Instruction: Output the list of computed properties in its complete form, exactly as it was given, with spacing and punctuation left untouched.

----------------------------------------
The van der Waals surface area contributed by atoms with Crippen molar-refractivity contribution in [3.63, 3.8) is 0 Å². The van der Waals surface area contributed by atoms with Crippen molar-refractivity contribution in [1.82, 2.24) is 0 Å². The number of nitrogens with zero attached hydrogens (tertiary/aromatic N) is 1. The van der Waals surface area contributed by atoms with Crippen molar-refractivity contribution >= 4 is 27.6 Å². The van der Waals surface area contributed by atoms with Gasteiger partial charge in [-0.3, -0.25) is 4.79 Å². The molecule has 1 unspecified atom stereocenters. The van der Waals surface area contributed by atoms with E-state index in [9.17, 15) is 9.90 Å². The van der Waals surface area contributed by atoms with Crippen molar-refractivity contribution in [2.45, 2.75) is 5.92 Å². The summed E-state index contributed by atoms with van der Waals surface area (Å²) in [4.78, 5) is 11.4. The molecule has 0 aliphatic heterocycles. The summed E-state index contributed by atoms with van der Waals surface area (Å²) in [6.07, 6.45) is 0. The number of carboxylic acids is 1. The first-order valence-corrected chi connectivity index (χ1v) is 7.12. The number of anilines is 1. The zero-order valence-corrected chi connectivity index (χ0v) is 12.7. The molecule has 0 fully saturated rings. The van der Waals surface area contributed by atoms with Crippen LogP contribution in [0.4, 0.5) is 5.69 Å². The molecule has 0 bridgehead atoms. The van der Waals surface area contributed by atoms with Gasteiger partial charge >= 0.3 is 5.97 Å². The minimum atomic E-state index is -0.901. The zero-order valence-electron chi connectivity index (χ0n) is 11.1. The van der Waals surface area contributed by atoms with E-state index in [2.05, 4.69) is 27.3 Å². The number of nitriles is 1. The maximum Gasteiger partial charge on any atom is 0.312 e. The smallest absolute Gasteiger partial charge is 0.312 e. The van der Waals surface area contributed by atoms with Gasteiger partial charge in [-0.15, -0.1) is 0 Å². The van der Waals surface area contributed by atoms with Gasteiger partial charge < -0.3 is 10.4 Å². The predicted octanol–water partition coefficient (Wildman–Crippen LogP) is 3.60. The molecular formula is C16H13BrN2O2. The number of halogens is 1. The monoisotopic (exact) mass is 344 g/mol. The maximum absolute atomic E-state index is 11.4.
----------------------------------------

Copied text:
The van der Waals surface area contributed by atoms with Crippen molar-refractivity contribution in [3.63, 3.8) is 0 Å². The van der Waals surface area contributed by atoms with Crippen molar-refractivity contribution in [1.82, 2.24) is 0 Å². The number of nitrogens with zero attached hydrogens (tertiary/aromatic N) is 1. The van der Waals surface area contributed by atoms with Crippen molar-refractivity contribution >= 4 is 27.6 Å². The van der Waals surface area contributed by atoms with Gasteiger partial charge in [-0.3, -0.25) is 4.79 Å². The molecule has 1 unspecified atom stereocenters. The van der Waals surface area contributed by atoms with E-state index in [9.17, 15) is 9.90 Å². The van der Waals surface area contributed by atoms with Crippen molar-refractivity contribution in [2.45, 2.75) is 5.92 Å². The summed E-state index contributed by atoms with van der Waals surface area (Å²) in [4.78, 5) is 11.4. The molecule has 0 aliphatic heterocycles. The summed E-state index contributed by atoms with van der Waals surface area (Å²) in [6.07, 6.45) is 0. The number of carboxylic acids is 1. The first-order valence-corrected chi connectivity index (χ1v) is 7.12. The number of anilines is 1. The zero-order valence-corrected chi connectivity index (χ0v) is 12.7. The molecule has 0 fully saturated rings. The van der Waals surface area contributed by atoms with Crippen LogP contribution in [0.4, 0.5) is 5.69 Å². The molecule has 0 bridgehead atoms. The van der Waals surface area contributed by atoms with Gasteiger partial charge >= 0.3 is 5.97 Å². The minimum atomic E-state index is -0.901. The zero-order valence-electron chi connectivity index (χ0n) is 11.1. The van der Waals surface area contributed by atoms with E-state index in [2.05, 4.69) is 27.3 Å². The number of nitriles is 1. The maximum Gasteiger partial charge on any atom is 0.312 e. The smallest absolute Gasteiger partial charge is 0.312 e. The van der Waals surface area contributed by atoms with Gasteiger partial charge in [-0.15, -0.1) is 0 Å². The van der Waals surface area contributed by atoms with Gasteiger partial charge < -0.3 is 10.4 Å². The predicted octanol–water partition coefficient (Wildman–Crippen LogP) is 3.60. The molecular formula is C16H13BrN2O2. The number of halogens is 1. The monoisotopic (exact) mass is 344 g/mol. The maximum absolute atomic E-state index is 11.4.